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Protectionism just part of the story as failed overseas Chinese deals hit new high

Rising protectionism is only partially responsible for this year's record number of failed Chinese overseas deals, Baker McKenzie's mergers and acquisitions partner, Tim Gee, told CNBC.

A new report published Monday by the international law firm indicates that failed overseas acquisitions by Chinese investors have hit unprecedented levels, with 30 deals worth almost $75 billion cancelled last year across the U.S. and Europe.

However this is as much a reflection of the overall surge in demand from Chinese foreign direct investors in "world-class assets" as it is an indication of the growing swell of protectionist policies, according to Gee.

The study shows that in 2016 Chinese direct investment in the U.S. and Europe more than doubled to a new record of $94.2 billion.

A Chinese magazine with a front page story naming US President-elect Donald Trump as their Person of the Year is seen at a news stand in Beijing on December 29, 2016.
Greg Baker | AFP | Getty Images
A Chinese magazine with a front page story naming US President-elect Donald Trump as their Person of the Year is seen at a news stand in Beijing on December 29, 2016.

There's an "increase in cancelled deals simply because the Chinese are now doing more deals," Gee told CNBC Monday.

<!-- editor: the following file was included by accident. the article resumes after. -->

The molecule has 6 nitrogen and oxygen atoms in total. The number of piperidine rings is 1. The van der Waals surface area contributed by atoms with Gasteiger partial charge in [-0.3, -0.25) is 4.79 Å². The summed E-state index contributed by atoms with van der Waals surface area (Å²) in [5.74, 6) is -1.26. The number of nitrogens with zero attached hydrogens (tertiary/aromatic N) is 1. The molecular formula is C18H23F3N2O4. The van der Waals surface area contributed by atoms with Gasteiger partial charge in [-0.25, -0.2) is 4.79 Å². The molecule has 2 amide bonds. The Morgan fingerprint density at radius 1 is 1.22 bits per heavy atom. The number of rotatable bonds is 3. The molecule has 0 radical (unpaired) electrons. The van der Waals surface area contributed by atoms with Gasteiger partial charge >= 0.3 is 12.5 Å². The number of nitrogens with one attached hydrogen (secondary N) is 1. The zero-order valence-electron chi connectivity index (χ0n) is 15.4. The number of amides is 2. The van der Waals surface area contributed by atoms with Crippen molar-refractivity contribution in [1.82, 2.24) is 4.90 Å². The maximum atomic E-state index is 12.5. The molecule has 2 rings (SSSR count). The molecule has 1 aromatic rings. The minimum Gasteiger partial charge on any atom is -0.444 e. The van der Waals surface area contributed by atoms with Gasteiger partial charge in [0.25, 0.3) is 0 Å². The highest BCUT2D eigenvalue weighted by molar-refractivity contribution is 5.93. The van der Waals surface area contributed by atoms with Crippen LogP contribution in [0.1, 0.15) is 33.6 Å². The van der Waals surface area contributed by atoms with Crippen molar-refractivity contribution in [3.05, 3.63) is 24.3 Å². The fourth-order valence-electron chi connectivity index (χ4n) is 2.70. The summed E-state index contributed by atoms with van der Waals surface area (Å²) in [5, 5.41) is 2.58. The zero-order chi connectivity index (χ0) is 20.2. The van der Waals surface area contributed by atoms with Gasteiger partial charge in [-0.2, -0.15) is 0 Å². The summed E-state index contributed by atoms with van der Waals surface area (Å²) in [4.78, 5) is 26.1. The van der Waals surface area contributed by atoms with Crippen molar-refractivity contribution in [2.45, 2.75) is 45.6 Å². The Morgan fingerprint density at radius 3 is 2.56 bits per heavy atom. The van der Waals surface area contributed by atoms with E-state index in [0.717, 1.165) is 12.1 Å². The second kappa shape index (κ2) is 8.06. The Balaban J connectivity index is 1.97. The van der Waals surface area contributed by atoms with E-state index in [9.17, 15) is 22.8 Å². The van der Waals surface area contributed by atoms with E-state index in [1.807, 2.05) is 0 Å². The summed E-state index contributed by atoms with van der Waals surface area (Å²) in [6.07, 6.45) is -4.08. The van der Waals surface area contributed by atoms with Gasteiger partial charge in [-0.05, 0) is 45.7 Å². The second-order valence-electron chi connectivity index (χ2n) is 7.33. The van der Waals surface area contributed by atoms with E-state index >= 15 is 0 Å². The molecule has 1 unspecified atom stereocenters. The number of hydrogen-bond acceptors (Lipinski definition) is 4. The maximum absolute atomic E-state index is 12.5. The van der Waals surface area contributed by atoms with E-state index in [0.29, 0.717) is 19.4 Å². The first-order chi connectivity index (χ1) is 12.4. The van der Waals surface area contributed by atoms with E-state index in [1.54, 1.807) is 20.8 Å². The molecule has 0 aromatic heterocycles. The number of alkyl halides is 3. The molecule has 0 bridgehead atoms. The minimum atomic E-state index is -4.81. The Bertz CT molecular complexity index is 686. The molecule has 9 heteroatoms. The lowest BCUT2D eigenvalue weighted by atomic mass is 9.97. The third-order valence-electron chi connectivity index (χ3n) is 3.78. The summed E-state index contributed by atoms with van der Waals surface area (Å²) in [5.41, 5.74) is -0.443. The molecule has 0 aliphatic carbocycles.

While unlikely to be unique to 2016, the growing number of cancellations are an indication of increased competition as well as skepticism from Western governments on China's expanding global reach.

Gee warned confusing protectionist rhetoric fired up by opposition parties with actual government policy and said that, in Europe in particular, there has been little so far by way of an active drive to prevent Chinese transactions.

The hike in failed deals also has to do with a tightening of regulation within China, Gee suggested, as the authorities seek to manage their currency and prevent capital flight.

On this basis, there will inevitably be "increased scrutiny of large transactions over $1 billion and also those perceived to be purely financial rather than backed by industrial logic."

Whereas Chinese overseas investment has historically come from state-owned enterprise, Gee said outbound investment is now increasingly originating from private enterprises.